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QR Code Facts You May Not Know About


So, we all know (by now) that the QR Code wave started in Japan and it took the rest of the world more than a decade to surf the wave. But here are some interesting facts that you may not know about the QR Code technology. You may or may not find it informative or relevant to your everyday life but you can most definitely impress some friends. 

QR Codes were created by Tokyo-based Toyota. Yes, the very same Toyota that makes cars. More accurately, QR Codes were created by a subsidiary of Toyota and that is where the name Denso Wave comes in. The technology was initially created to identify car engines. Because of how quickly it can be scanned and how useful it others, why waste it on just car engines?

Yes, all you need is your phone and a reliable QR Code reader. No? Well, maybe. You see, most of the time (if it is an advertisement or commercial), the QR Code will resolve to an online link. For example, a preview of a new movie, a mobile website for a product that they are promoting, an image that a company wants you to download to your phone, etc. So, with that said, it is obvious that the other thing that we may need to have is…unlimited internet access on our phones.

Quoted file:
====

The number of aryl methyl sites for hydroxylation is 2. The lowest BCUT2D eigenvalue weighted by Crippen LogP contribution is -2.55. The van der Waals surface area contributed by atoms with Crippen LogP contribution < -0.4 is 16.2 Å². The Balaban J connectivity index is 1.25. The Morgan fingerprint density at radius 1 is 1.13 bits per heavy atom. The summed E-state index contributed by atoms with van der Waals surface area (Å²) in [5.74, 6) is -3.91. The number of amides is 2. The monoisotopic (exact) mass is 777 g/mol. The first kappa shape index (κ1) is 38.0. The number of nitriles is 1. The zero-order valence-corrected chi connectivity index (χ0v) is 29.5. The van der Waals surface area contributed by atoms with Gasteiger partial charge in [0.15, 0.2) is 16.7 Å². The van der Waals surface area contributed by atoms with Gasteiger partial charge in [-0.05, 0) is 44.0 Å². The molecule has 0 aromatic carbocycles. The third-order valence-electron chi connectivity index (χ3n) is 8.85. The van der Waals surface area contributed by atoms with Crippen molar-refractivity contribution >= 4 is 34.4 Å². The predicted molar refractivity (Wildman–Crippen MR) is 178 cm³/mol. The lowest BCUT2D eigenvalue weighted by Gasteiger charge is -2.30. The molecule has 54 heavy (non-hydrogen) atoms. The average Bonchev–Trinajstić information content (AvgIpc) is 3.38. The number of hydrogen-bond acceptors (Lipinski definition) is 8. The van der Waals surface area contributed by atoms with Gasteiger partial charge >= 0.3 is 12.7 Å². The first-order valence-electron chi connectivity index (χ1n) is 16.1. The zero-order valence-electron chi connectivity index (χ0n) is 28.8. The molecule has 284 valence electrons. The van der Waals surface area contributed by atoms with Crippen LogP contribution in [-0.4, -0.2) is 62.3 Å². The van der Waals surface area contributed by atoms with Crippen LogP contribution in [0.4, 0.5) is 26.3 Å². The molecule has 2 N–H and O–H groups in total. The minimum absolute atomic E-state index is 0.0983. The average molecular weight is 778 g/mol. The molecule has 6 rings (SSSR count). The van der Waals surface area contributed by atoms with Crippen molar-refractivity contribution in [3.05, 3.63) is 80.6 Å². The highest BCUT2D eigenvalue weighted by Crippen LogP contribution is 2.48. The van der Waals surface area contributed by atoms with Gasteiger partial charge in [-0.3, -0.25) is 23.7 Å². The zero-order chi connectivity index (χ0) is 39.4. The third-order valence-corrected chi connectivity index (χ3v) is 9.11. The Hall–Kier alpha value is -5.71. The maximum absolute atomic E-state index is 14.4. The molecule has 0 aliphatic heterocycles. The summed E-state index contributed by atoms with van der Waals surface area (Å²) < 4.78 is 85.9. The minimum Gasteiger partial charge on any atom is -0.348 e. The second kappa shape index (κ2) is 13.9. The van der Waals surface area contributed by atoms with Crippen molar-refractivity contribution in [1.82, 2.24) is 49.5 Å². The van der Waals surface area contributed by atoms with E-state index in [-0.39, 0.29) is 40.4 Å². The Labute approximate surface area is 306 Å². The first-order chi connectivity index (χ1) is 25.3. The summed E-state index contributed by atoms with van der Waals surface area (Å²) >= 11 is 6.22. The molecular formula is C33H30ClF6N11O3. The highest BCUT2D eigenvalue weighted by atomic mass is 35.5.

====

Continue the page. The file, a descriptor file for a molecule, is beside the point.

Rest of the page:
The technology is free of ANY license. That is amazing news for developers and I am wondering why wasn’t a license required. Anyway, good news for all, then. It is said that QR Code was designed as an ISO standard with Denso Wave holding the patent rights. The company’s, up to the point of this article, not exercized their rights. 

QR Code is not as dead as some people think it is. You CAN customize it, pretty it up, color it and round up the squares without altering the information that the code contained. That is what some companies are doing, trying to give their own QR Code a more appealing look. Which is not a bad thing for advertisements and commercial. 

What can a QR Code hold. The list is quite long really but the capacity of a QR Code can contain a maximum number of 7,089 characters in numerical form. If the content is alphanumeric, the QR Code can hold up to approximately 4,200 characters. Binary-wise, nearly three thousand bytes. As mentioned, in most cases, people make use of QR Codes to ‘link’ online content up but lest you don’t know, you can encode complete sentences or even your business card in the code so that people can scan it and download the ‘business card’ onto their phone without having to manually do it. 

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